The Dangers of Regular Exposure to WAG

One thing all peer reviewed publications and personnel from veterinary hospitals and research facilities agree on is: users should do as much as possible to reduce their risk of exposure to WAG.

All halogenated agents are classified as potent central nervous system depressants. Exposure to halogenated agents in the workplace increases the risk of addiction by sensitizing the reward pathways in the brain, promoting substance use. To learn more about how WAG affects you in your workplace, follow the links below.

In 2011 Janet partnered with Dr. Melissa Dyson and the University of Michigan OSEH to perform several experiments demonstrating the effectiveness of an early prototype of an evacuation system. The end result was this published paper: "Flushing Induction Chambers Used for Rodent Anesthesia to Reduce Waste Anestetic Gas". The paper demonstrates that flushing the chamber does not interfere with the ability of the activated charcoal to absorb WAG. The time to evacuate the chamber did not interfere with the recovery time following induction. The position of the activated charcoal canister directly affects the absorption of WAG (always place canisters vertically with nothing blocking the vent).

Click to learn more

This article (below) is particularly interesting to those using induction chambers as it explains the reason for a long and stressful induction time:

The authors of this article demonstrate: when filling an induction chamber using traditional methods, anesthetic gas does not fill the chamber uniformly, attenuating the effects of anesthetic induction. Anesthetic gas fills the chamber at various levels throughout the chamber. This causes the animal to search for the area in the chamber where they find the lease amount of anesthetic gas (e.g., the top corner of the chamber). It can take as long as 7 minutes for the top portion of an induction chamber to reach 3% isoflurane, resulting in a delayed and stressful induction.

Induction of anaesthesia with halothane and isoflurane in the rabbit: a comparison of the use of a face-mask or an anaesthetic chamber. P.A. Flecknell, I.J. Cruz, J.G. Liles & G. Whelan. Laboratory Animals (1996) 30, 67-74

(Note the word anesthesia is spelled as it is printed in the publication.)

In the following publication (below), liquid isoflurane was injected into a vaporization tray mounted to the interior surface of the chamber lid. Their results indicate a significantly shorter interval until recumbency and a smoother induction. Although this was not discussed by the authors of this paper, we believe it demonstrates; when anesthetic gas is introduced to the chamber in a way that disrupts the flow into the chamber, the chamber is immersed with anesthetic gas efficiently and quickly.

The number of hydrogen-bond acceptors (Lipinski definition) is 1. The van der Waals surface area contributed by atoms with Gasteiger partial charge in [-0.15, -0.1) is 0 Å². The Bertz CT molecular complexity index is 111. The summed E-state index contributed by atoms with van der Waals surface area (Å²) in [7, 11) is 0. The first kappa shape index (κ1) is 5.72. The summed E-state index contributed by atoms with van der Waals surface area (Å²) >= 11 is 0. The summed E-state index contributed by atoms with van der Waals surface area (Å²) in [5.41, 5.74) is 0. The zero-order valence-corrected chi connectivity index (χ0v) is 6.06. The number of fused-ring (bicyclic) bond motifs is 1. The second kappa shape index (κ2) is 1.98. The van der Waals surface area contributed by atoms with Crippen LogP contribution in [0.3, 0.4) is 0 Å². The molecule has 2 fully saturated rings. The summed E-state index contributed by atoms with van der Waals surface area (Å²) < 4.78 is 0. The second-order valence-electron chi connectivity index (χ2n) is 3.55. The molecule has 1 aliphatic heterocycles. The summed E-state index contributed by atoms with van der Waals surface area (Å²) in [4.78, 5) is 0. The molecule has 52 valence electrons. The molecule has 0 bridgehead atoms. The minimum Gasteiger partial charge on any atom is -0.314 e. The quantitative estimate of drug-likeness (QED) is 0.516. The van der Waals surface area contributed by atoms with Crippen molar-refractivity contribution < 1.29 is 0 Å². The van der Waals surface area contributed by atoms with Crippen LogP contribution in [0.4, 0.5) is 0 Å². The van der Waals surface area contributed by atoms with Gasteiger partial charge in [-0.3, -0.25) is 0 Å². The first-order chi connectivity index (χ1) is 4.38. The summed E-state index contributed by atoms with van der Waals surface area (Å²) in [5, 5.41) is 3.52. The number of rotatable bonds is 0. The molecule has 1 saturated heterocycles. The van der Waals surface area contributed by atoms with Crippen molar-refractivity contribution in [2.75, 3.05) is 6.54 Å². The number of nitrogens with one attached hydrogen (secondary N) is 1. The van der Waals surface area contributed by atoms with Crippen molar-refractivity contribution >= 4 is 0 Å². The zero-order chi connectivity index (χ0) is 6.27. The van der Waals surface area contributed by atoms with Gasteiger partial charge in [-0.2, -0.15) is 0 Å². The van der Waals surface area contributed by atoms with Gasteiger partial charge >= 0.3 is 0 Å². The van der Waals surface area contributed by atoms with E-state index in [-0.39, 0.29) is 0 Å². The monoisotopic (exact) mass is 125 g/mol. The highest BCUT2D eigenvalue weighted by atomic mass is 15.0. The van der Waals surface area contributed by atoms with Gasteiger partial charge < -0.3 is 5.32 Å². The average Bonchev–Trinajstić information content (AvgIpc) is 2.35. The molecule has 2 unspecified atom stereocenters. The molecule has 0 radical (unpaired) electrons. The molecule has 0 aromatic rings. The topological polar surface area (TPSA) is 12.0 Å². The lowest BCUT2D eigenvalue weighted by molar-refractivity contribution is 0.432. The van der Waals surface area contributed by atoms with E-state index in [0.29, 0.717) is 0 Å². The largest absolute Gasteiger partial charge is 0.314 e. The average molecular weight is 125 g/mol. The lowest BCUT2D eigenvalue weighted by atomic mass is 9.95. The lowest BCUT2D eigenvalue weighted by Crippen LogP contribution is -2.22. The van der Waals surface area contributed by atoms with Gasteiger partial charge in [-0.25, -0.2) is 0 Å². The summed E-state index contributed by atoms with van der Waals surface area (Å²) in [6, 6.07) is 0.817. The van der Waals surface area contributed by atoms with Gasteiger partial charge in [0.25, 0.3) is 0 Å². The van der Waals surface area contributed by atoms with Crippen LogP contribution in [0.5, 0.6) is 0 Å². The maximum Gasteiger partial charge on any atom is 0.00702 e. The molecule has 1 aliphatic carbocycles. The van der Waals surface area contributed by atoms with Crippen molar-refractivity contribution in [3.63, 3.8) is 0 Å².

This paper is not available for free download

Comparison of anesthetic induction in cats by use of isoflurane in an anesthetic chamber with a conventional vapor or liquid injection technique. Renee D. Schmid, DVM; David S. Hodgson, DVM, DACVA; Rose M. McMurphy, DVM, DACVA, DACVECC. July 2008 Journal of the American Veterinary Medical Association 233(2):262-6

Additional Resources

Downloads

This paper was published following development of the first prototype of the Induction Chamber Evacuation system. The first prototype was fashioned of a small, hand held, vacuum cleaner. The small collection bag was removed, this became a blower. The blower was connected to plastic tubing and linked into the induction chamber anesthetic system. When turned on, the blower would flush WAG from a small induction chamber (1 - 5 liters, like those used for rats and mice in medical research). In this paper we demonstrated that using a flushing system to remove WAG from an induction chamber, did not alter the time to recovery when the animal was removed from the chamber. We also demonstrated that using a flushing system did not alter the effectiveness of an activated charcoal filter. Additionally, we demonstrated when activated charcoal canisters, with vents at the bottom, were placed on their sides the activated charcoal would settle, creating dead space within the canister. Waste gas would follow the path of least resistance, enter the canister, pass through the dead space, and exit the canister unchanged.

The evacuation system became more efficient when the design changed to removing WAG from the induction chamber with a vacuum. We worked with The University of Michigan's OSEH. We measured less than 2ppm of WAG in air samples collected 2cm over the opened lid, after filling and evacuating with a vacuum. We did not publish results.